Sometime between the hen and the singing harp, Jack's mother changes her
mind. Yes, the gold eggs glitter in the morning, yes, she eats off coins the size of
saucers, yes, she knows tomorrow he will bring another wonder down the
beanstalk and the whole village will talk of only Jack, glorious Jack, brave strong
nimble Jack, whose little feet can outrun the rain from leaf to leaf.
Too easily in her dreams, Jack is the one who falls from the sky, the shrieking
harp tumbling from his grasp, her arpeggios strewn across the sun. He grabs
bean leaves by the fistful. Splinters of wood, splinters of bone, the giant eats his
bread with jam.
And for what. All she wants is the old cow back and a quiet hut. No feathers in
the cupboards, no screeching treasures, nothing to guard. She watches the gold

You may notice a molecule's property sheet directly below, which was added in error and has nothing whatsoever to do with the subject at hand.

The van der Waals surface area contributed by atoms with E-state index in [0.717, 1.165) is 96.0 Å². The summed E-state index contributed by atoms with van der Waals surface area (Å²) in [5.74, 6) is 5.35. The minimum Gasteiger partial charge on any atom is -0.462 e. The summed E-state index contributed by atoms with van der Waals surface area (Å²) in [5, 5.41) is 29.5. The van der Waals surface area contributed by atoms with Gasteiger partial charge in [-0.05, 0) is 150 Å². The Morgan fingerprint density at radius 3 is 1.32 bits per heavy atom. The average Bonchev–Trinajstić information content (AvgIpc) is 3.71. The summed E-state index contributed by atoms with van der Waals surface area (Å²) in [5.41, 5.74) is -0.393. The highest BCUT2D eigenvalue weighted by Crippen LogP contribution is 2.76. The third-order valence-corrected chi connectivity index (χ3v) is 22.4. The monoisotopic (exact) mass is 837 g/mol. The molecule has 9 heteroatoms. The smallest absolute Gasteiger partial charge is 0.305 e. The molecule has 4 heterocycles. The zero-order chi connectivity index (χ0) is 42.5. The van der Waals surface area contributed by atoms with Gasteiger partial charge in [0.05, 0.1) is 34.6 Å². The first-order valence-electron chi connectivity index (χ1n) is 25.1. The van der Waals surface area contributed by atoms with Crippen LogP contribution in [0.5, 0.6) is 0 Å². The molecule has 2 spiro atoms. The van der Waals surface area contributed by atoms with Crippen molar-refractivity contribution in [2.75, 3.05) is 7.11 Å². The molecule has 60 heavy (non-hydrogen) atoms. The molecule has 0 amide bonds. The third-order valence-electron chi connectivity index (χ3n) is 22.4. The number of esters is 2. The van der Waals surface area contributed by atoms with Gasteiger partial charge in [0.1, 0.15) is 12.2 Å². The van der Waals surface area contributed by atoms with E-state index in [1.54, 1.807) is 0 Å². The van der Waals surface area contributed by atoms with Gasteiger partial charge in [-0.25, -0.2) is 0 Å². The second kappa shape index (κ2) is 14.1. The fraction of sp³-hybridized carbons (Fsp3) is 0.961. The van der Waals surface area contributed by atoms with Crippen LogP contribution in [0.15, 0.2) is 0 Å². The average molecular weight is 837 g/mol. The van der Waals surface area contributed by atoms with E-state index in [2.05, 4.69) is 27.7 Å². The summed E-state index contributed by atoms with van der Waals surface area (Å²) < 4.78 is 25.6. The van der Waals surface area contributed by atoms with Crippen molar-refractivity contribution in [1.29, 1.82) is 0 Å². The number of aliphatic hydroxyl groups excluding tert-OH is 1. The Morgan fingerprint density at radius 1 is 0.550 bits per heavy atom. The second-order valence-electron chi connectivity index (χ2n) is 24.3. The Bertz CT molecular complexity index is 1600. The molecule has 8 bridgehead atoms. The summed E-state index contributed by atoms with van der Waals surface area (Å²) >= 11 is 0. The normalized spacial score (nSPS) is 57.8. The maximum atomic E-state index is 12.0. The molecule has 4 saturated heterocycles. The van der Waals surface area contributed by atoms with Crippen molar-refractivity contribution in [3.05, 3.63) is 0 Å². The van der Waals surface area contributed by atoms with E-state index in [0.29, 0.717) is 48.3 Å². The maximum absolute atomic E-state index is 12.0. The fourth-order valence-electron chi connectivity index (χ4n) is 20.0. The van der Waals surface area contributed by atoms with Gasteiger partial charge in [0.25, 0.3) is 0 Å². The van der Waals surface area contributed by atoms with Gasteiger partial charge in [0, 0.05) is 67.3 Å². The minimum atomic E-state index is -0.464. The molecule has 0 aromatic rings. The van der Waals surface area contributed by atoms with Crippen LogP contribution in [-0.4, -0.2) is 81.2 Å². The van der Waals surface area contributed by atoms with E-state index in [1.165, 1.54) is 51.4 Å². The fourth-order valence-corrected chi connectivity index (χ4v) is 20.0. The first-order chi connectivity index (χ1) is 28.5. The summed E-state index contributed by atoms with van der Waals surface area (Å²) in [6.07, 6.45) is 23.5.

all night and staggers the eggs to market two or three at a time. She's developed a
tic, her spine shrinks, her dead husband wants his share of the spoils. She sits in
her rocker and longs for her boy back, fishing pole and yellow pup, mud in his
toes instead of cloud.
She thinks, even if he did succeed, ten years later the hen would stop laying and
still no cow. The gold stolen and her hair gone white, the giant's carcass still
rotting like an Everest of stinking flesh outside the kitchen window. Jack is tone
deaf and the harp misses the giant, the way his big fists whiskered her strings. All
day the pretty thing wails, fee fie, fee fie.